MJ:  It is presumptuous for non-Indians to speak as experts about Indian matters.  We can try only to raise our awareness of Indian culture so as to have a greater understanding and appreciation for them as a people.

QWhat are some of the problems that you encountered in your research?

MJ:  The first problem in talking about Indian people is which Indian people?  There were more than five hundred tribes in North America when the Europeans arrived.  Each was an individual nation, some as different as Britain is from France in language and culture, others as different as the British are from the Chinese.  Sign language came into being because Indians never shared a common language.  They needed hand signs to trade with each other.

American Indians are not a homogenous group.  Few generalizations apply from one tribe to the other.  The grave mistake that our ancestors made was that they put all Indians into one category, one class.  The name of that class was…savages.

In reality, Indian cultures were very complex in every way that we now measure civilizations.  In government.  In religion.  In the arts.  In earth sciences.  In many tribes, the success of the Indian societies was superior to the European societies who judged them.

Q:  What were some of the judgmental mistakes?

MJ:  When European white men first heard Indian drumming and singing, for example, they considered it non-musical, a form of savage screaming.  In fact, the music had an eastern scale, not a western one.  The fact that Eurocentric musicians could not notate the Indian songs was due to their deficiency, not to lack of merit of the Indian composition.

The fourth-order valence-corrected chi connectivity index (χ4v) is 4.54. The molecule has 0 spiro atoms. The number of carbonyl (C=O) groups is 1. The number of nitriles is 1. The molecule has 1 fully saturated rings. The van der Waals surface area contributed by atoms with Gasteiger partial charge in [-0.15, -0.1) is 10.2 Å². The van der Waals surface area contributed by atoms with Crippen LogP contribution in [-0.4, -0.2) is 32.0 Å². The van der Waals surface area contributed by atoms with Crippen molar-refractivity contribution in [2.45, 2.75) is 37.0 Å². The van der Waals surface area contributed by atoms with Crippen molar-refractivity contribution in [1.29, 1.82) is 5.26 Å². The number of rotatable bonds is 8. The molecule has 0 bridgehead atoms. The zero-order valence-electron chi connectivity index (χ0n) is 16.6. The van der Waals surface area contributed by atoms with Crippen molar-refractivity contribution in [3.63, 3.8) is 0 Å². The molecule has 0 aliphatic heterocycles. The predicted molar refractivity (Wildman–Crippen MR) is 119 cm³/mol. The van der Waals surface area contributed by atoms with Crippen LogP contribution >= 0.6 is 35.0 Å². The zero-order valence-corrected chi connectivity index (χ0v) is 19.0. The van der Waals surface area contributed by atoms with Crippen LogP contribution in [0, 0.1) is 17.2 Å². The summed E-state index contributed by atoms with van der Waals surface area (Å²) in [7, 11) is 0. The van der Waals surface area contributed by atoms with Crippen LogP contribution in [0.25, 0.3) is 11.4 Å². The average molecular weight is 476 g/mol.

In nearly every aspect of Indian culture, the Europeans missed the significances.  They dismissed what they could not understand.  Any humanistic impulse was sacrificed to greed—greed for land, greed for gold or silver, and now for uranium or water.    

Today, sadly, non-Indian America still does not understand the values of American Indian culture.  We continue to dishonor them, to call for their surrender into our culture.  Historically, our government has perpetrated a genocide against American Indians, and to this very day, we deny them treaty rights and elemental justice that negates our own Constitution and honor.  If we study, with an open mind and an open heart, the treatment of Indians in our country, we will weep tears of shame.  As a nation, we do not live up to our professed ideals. In many acts of our government, American Indians are still treated like prisoners of war, or even more humiliating, as children.

Q: What was your motivation for writing novels with Native American characters?

MJ:  I did not set out to study or to remedy the errors of the ugly history with regard to American Indians.  I was both blind and ignorant to their plight.